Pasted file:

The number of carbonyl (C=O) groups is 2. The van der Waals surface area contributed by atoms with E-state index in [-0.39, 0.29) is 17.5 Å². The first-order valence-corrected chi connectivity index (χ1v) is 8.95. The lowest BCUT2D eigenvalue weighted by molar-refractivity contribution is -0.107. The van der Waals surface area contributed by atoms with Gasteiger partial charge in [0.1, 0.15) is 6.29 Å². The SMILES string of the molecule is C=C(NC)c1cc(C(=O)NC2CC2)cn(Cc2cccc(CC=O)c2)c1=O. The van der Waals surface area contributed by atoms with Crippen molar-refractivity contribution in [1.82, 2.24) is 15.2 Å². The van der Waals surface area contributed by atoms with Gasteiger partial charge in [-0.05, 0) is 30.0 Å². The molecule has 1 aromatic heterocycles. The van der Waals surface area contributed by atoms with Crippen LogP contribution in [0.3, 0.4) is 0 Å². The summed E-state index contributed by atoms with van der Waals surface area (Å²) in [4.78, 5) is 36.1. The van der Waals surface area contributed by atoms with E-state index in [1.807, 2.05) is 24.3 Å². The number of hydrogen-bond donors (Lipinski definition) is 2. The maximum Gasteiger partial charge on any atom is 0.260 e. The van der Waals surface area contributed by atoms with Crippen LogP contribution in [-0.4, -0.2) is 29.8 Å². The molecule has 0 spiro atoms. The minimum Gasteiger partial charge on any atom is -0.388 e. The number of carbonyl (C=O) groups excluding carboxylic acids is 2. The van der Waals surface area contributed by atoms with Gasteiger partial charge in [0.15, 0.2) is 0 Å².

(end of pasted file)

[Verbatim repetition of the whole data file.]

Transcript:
The number of carbonyl (C=O) groups is 2. The van der Waals surface area contributed by atoms with E-state index in [-0.39, 0.29) is 17.5 Å². The first-order valence-corrected chi connectivity index (χ1v) is 8.95. The lowest BCUT2D eigenvalue weighted by molar-refractivity contribution is -0.107. The van der Waals surface area contributed by atoms with Gasteiger partial charge in [0.1, 0.15) is 6.29 Å². The SMILES string of the molecule is C=C(NC)c1cc(C(=O)NC2CC2)cn(Cc2cccc(CC=O)c2)c1=O. The van der Waals surface area contributed by atoms with Crippen molar-refractivity contribution in [1.82, 2.24) is 15.2 Å². The van der Waals surface area contributed by atoms with Gasteiger partial charge in [-0.05, 0) is 30.0 Å². The molecule has 1 aromatic heterocycles. The van der Waals surface area contributed by atoms with Crippen LogP contribution in [0.3, 0.4) is 0 Å². The summed E-state index contributed by atoms with van der Waals surface area (Å²) in [4.78, 5) is 36.1. The van der Waals surface area contributed by atoms with E-state index in [1.807, 2.05) is 24.3 Å². The number of hydrogen-bond donors (Lipinski definition) is 2. The maximum Gasteiger partial charge on any atom is 0.260 e. The van der Waals surface area contributed by atoms with Crippen LogP contribution in [-0.4, -0.2) is 29.8 Å². The molecule has 0 spiro atoms. The minimum Gasteiger partial charge on any atom is -0.388 e. The number of carbonyl (C=O) groups excluding carboxylic acids is 2. The van der Waals surface area contributed by atoms with Gasteiger partial charge in [0.15, 0.2) is 0 Å².